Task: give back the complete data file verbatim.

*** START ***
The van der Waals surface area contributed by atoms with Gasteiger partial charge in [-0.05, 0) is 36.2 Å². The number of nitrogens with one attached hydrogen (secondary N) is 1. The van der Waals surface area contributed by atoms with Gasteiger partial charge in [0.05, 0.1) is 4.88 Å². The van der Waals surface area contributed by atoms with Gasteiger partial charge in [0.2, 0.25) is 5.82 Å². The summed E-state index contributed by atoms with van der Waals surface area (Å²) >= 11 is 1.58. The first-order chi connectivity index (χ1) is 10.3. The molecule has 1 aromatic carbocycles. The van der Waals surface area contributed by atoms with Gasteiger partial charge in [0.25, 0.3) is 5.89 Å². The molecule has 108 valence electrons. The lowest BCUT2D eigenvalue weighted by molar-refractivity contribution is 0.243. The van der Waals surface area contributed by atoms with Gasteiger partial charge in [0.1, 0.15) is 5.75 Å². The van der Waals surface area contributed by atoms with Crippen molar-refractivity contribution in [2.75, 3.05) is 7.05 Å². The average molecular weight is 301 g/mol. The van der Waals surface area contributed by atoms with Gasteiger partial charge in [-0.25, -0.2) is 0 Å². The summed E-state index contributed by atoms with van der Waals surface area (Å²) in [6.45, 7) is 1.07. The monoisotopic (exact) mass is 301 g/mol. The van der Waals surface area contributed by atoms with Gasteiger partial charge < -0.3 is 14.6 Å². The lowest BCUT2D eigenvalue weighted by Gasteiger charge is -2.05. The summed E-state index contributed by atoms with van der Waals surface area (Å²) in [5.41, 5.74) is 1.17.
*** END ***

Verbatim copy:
The van der Waals surface area contributed by atoms with Gasteiger partial charge in [-0.05, 0) is 36.2 Å². The number of nitrogens with one attached hydrogen (secondary N) is 1. The van der Waals surface area contributed by atoms with Gasteiger partial charge in [0.05, 0.1) is 4.88 Å². The van der Waals surface area contributed by atoms with Gasteiger partial charge in [0.2, 0.25) is 5.82 Å². The summed E-state index contributed by atoms with van der Waals surface area (Å²) >= 11 is 1.58. The first-order chi connectivity index (χ1) is 10.3. The molecule has 1 aromatic carbocycles. The van der Waals surface area contributed by atoms with Gasteiger partial charge in [0.25, 0.3) is 5.89 Å². The molecule has 108 valence electrons. The lowest BCUT2D eigenvalue weighted by molar-refractivity contribution is 0.243. The van der Waals surface area contributed by atoms with Gasteiger partial charge in [0.1, 0.15) is 5.75 Å². The van der Waals surface area contributed by atoms with Crippen molar-refractivity contribution in [2.75, 3.05) is 7.05 Å². The average molecular weight is 301 g/mol. The van der Waals surface area contributed by atoms with Gasteiger partial charge in [-0.25, -0.2) is 0 Å². The summed E-state index contributed by atoms with van der Waals surface area (Å²) in [6.45, 7) is 1.07. The monoisotopic (exact) mass is 301 g/mol. The van der Waals surface area contributed by atoms with Gasteiger partial charge < -0.3 is 14.6 Å². The lowest BCUT2D eigenvalue weighted by Gasteiger charge is -2.05. The summed E-state index contributed by atoms with van der Waals surface area (Å²) in [5.41, 5.74) is 1.17.